In the green schools movement, we talk a lot about creating healthy learning environments, spaces that are water and energy efficient; have superior indoor air quality; and produce little to no waste. We also talk a lot about how we can use these spaces as learning tools to teach students 21st century skills and how to be better environmental and community stewards. However, in our attempts to hold up sustainable school environments as models of the future, we often neglect to consider the third pillar of a green, healthy, and sustainable school: the health and well-being of students and staff.
The physical design of a school building has everything to do with the health of the people who inhabit its walls. Healthy air quality practices, ample amounts of daylighting, and active design elements (e.g., indoor playgrounds, flexible seating) all contribute to learning environments that support a student’s physical, social, emotional, and cognitive health. Then there is the curricular side: nutrition education, physical literacy and activity, and farm to school programming, to name but a few. But there is another side to health and well-being that bears addressing in the K-12 classroom; that is, the social-emotional health of the child.
Students today are under an incredible amount of stress. High stakes testing, college applications, advanced placement courses, and the constant pressure to succeed all take a toll. This does not include the varied stresses students may face in their home environments, such as poverty, hunger, violence, and domestic abuse. A student who is not healthy in mind as well as body cannot be expected to be present and ready to learn in a classroom. We need to do a better job of understanding and addressing students’ needs in a holistic manner to ensure they have the tools and skills needed to live healthy, productive lives, now and into the future.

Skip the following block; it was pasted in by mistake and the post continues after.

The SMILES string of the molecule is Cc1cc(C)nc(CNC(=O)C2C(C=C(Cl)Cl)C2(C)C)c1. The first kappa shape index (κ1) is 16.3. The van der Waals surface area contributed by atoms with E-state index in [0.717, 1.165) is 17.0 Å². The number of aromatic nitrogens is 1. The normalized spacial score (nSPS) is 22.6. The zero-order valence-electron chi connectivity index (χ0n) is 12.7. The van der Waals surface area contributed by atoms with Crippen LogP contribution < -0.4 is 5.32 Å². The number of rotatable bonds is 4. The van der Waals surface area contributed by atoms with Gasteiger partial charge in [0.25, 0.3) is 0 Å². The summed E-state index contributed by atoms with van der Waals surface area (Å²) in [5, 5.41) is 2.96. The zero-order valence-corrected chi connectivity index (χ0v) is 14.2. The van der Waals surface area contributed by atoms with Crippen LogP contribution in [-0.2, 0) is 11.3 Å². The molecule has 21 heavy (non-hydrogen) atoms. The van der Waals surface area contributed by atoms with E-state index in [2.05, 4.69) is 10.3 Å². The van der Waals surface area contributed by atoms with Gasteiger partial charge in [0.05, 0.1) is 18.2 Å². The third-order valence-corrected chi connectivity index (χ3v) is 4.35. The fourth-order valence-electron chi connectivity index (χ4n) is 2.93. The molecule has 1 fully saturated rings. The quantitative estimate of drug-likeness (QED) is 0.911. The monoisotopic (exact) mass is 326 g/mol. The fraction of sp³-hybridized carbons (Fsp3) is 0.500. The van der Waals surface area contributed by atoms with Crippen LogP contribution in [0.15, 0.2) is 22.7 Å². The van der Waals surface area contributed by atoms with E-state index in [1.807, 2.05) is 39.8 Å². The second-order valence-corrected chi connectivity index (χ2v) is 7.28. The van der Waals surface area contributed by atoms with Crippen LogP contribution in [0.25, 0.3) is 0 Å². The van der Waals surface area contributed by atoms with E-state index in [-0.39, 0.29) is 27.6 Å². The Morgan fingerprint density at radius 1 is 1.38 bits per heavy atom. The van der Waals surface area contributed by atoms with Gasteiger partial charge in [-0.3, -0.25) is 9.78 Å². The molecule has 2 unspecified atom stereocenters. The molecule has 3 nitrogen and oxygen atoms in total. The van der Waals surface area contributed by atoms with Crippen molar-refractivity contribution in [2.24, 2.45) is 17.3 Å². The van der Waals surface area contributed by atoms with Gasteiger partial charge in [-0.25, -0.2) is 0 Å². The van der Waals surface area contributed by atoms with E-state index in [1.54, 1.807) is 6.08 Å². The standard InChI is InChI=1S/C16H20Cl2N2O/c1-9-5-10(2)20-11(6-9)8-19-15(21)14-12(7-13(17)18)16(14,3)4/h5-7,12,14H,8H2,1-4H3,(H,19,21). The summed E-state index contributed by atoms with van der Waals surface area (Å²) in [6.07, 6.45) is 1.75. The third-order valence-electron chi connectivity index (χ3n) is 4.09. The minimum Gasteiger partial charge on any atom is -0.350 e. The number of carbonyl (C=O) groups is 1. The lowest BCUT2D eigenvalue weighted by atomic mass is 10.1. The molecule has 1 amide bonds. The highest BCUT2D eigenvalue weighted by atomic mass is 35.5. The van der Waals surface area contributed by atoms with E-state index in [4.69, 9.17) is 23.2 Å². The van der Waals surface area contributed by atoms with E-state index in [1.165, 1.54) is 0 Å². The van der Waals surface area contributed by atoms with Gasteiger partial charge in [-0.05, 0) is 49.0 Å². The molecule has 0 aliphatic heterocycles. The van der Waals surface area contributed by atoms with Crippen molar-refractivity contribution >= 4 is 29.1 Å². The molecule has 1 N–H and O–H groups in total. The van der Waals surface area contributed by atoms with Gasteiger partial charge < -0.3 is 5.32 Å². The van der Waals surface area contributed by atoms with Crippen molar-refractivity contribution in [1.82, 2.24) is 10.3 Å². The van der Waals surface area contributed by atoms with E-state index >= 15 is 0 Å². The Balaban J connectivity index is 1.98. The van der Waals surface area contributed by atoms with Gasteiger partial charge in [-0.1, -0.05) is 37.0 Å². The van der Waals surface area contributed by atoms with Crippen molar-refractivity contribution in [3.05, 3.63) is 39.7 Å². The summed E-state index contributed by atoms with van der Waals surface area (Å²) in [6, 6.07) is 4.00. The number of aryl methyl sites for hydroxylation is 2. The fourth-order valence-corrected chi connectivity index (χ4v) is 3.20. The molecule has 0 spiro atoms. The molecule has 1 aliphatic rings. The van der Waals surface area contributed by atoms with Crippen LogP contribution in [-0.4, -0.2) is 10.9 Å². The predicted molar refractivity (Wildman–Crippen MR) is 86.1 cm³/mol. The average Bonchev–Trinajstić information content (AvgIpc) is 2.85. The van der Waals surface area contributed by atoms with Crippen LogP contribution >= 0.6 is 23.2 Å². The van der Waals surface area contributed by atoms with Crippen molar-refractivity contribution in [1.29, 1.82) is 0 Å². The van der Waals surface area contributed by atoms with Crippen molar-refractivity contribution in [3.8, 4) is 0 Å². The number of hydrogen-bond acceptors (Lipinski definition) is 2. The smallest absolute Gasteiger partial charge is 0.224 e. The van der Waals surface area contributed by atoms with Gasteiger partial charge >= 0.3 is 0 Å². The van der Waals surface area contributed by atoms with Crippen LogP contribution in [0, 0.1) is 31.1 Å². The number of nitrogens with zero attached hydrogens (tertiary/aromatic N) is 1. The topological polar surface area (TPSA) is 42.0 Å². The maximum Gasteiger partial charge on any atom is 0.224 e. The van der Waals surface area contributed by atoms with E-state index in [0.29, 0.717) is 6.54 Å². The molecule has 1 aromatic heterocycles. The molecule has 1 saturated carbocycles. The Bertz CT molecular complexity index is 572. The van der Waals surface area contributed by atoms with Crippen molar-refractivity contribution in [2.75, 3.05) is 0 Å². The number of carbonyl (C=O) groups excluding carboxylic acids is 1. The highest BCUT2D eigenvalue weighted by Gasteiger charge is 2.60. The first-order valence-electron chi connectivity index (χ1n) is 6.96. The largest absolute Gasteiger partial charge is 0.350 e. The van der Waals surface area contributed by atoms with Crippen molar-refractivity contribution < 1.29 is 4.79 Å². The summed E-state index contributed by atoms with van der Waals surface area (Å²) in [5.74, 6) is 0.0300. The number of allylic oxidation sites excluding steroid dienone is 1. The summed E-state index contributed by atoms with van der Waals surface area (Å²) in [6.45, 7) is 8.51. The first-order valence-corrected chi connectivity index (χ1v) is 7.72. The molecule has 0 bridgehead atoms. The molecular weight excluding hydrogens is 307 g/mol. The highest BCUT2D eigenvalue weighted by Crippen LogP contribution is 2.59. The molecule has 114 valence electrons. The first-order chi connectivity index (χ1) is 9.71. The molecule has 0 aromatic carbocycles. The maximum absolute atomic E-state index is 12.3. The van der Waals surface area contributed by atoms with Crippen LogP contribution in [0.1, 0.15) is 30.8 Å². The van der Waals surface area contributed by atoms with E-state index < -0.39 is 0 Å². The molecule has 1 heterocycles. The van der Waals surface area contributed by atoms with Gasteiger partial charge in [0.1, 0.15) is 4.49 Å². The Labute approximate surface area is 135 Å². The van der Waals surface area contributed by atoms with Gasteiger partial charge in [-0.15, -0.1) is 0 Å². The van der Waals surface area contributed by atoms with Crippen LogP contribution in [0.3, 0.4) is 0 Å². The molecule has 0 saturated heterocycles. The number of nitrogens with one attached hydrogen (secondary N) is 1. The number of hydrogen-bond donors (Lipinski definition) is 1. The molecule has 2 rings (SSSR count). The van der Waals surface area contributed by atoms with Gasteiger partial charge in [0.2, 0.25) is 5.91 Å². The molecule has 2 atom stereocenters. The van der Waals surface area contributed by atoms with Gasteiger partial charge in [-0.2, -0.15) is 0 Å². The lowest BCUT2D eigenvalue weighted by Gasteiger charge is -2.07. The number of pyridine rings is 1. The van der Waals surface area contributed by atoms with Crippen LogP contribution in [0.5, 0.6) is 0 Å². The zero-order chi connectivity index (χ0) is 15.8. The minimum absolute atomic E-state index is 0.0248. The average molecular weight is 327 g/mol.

This issue of GreenNotes features a selection of articles that touch on the components of health and well-being as defined by Green Schools National Network’s GreenPrint for Becoming a Green, Healthy, and Sustainable School. The importance of integrating movement in K-12 education is addressed in a story by VMDO Architects while the National Association of Physical Literacy shares how their training and curriculum enables teachers and coaches to integrate physical activity throughout the school day. Healthy food is covered with articles from Friends of the Earth and Forward Food on the benefits and successes of adopting plant-based meals, as well as a story by a high school student about the nonprofit she founded that is bringing nutrition education and yoga instruction to students in a fun, yet educational, way. New Roots Charter School shares how they have successfully integrated mindfulness practices into their wellness programming, and the Green Building Alliance describes two emerging frameworks that are putting students at the center of a school and how that shift is impacting how we think about student health and well-being.
It is a simple equation: healthy students = successful students. As green schools advocates we must invest in supporting the whole child: their minds, bodies, and spirits. It is fitting then that health and well-being is the second pillar of a green, healthy, and sustainable school. It is truly the glue that holds the three pillars of a green school together.